"I get accused of giving very long answers, so here's a short one. Shaving against the direction of hair growth gives a closer shave, but has two drawbacks:
It's a good way to donate blood, and you run a high risk of cutting off a hair below skin level, causing an ingrown hair--the whisker grows into the surrounding tissue instead of out of the pore, resulting in inflammation and possible infection.
To avoid these problems, shave 'with the grain' (that is, in the direction your hair grows.) Each person's facial hair has its own growth pattern. If you are unsure of the direction of your beard, let it grow for a day or two and you'll see it.
Professional barbers, by the way, usually first shave with the grain, and then re-shave going sideways. I asked Cecil if there was enough money in the Straight Dope Research & Entertainment Fund for me to go to a barber so I could report back firsthand, but no dice."
Nick says: It's crazy to me that I can become something of an authority on chondrocyte mechanotransduction, information which may never come in handy again... Yet the basics of shaving, which I do (nearly) every day, remains a mystery. Where are the priorities? More echoes of Dusty, who likes to investigate his groceries and other purchases. Why know about esoteric medical facts if you don't know what you're eating, why you're shaving against the grain?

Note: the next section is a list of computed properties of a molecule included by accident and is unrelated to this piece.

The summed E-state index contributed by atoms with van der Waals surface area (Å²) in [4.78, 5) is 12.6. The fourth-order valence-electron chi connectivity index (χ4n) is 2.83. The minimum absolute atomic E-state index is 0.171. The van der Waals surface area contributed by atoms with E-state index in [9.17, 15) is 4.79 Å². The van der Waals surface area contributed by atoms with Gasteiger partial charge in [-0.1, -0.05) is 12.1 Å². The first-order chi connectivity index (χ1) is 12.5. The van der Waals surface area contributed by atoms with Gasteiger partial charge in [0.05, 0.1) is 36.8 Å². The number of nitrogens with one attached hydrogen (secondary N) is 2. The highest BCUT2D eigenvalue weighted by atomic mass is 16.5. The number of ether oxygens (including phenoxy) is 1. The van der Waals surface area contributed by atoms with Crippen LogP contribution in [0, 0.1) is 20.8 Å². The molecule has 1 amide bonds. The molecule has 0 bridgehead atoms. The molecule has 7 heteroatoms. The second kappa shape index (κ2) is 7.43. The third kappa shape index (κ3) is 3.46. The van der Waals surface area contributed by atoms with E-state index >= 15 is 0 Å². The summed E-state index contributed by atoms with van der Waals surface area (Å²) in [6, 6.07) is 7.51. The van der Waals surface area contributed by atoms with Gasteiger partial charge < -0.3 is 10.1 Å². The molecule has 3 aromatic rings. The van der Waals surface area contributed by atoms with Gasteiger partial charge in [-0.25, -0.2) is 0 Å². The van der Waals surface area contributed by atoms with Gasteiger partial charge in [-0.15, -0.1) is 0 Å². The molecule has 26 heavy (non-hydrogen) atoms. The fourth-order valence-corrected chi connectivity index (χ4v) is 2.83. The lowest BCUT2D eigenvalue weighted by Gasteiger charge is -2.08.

So, more trivia: "Facial hair grows about 15/1000ths of an inch each day, or almost 6 inches a year. Shaving removes about 65 mg of whiskers daily, per male (on average). If you prefer, that's about a pound every 16 years. In the U.S., sales of razors (as distinct from blades, replacement cartridges, etc.) is around $90 million annually, of which about a third is for electric razors. . More than half of wet-shave razors that are sold are disposables. Total sales of replacement blades is in excess of $900 million, which is why the razor blade companies sometimes give away the razor. Who cares about the razor? They want to get you hooked on the blades."